When you make the switch from full-time employee to full-time freelance writer, your health insurance options will change dramatically. If your spouse is still employed, you may be able to enjoy their group health benefits. Otherwise, you’ll be seeking an outside source for health coverage. There are more options than you may believe. I can’t cover all of them extensively in a single post, so feel free to post questions in the comments and I’ll do my best to answer. If there’s interest, I can delve deeper into these options in a future post.


COBRA is a Federal law that lets you know your employer's group coverage and benefits for 18 to 36 after you leave your job. The catch: you have to pay the full cost of the plan. That monthly cost could be significantly higher than what you’re currently paying. How much more? It varies. If your employer covers a high percentage, e.g. 90%, of your health insurance premium, you’ll probably be shocked when you see your COBRA payment. (My COBRA payment was $418 per month vs ~$80 when I was still employed.)

COBRA will be effective as long as you make your payment on time and your ex-employer continues to offer the plan.

HIPAA Health Coverage Portability

If you’re currently on COBRA and it’s about to end or it ended less than 63 days ago, your state must allow you to buy insurance through the high-risk pool. You won’t be denied for pre-existing conditions, though there may be a waiting period for pre-existing condition coverage. You must have exhausted your COBRA no more than 63 days ago to be eligible.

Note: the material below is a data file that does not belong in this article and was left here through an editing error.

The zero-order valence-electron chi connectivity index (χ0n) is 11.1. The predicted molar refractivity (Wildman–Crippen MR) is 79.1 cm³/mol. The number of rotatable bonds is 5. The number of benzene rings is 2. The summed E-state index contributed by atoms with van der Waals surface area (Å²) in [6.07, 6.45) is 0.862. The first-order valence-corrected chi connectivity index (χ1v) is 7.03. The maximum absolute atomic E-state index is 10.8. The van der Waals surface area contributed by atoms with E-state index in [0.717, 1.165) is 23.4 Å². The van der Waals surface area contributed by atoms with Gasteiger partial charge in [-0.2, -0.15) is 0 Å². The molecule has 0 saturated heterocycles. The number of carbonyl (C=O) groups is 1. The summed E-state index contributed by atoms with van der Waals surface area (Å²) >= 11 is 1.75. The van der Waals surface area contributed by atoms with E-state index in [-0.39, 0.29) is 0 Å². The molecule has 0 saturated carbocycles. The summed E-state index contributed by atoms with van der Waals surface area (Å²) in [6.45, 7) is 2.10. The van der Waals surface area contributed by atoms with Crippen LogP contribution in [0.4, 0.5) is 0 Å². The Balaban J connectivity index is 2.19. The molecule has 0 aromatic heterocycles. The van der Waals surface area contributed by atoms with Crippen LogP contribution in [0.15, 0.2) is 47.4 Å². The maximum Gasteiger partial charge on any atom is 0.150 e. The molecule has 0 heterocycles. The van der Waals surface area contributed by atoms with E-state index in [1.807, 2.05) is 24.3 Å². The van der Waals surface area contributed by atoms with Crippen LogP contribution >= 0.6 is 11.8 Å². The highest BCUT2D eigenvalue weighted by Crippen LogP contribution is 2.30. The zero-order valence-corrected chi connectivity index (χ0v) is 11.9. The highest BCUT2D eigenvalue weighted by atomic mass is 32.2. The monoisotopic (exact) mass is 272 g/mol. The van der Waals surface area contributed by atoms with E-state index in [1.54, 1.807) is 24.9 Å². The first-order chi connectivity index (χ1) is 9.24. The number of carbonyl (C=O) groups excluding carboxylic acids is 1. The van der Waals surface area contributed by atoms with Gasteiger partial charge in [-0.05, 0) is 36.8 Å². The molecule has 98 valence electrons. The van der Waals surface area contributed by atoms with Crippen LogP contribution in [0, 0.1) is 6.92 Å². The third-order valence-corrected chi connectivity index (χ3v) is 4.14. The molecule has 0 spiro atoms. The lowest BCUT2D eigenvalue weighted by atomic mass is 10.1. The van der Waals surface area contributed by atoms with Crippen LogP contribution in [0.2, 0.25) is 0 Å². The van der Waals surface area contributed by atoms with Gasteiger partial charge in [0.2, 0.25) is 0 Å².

Here’s a page with links to 35 states’ high-risk pool pages. If you live in one of the other states, health insurance companies servicing your state generally must offer a HIPAA-eligible health care plan. You may need to provide a certificate of eligibility from your COBRA administrator to be approved for the plan. (I went with this option after my COBRA expired in March. My plan is $318 based on my gender, age, and $2,500 deductible.)

Private Health Insurance

You can apply for health insurance directly with an insurance provider like United Health Care, Humana, or Blue Cross and Blue Shield. A website like eHealthInsurance.com can help you find health insurance companies that service your state. If you have no pre-existing conditions (your medical records will be reviewed), you’ll probably be accepted for private medical insurance.

A pre-existing condition is a health condition you had before you applied for medical coverage and can include something as common as asthma. Insurance companies may impose a waiting period before they cover pre-existing conditions, they may charge you a higher rate, or they may deny your application all together.

If you can’t get health insurance because of a pre-existing condition, consider COBRA or your state/Federal pre-existing condition insurance plan (discussed next).

Pre-Existing Condition Insurance Plan

As of March 2010, you have access to a health plan if you have trouble getting health insurance because of a pre-existing condition and you’ve gone six months or more without health insurance. (Why six months?) Some states, like Arkansas, California, and New York, have their own plans. Premium costs vary by state and range from $200 to $2,000 per month.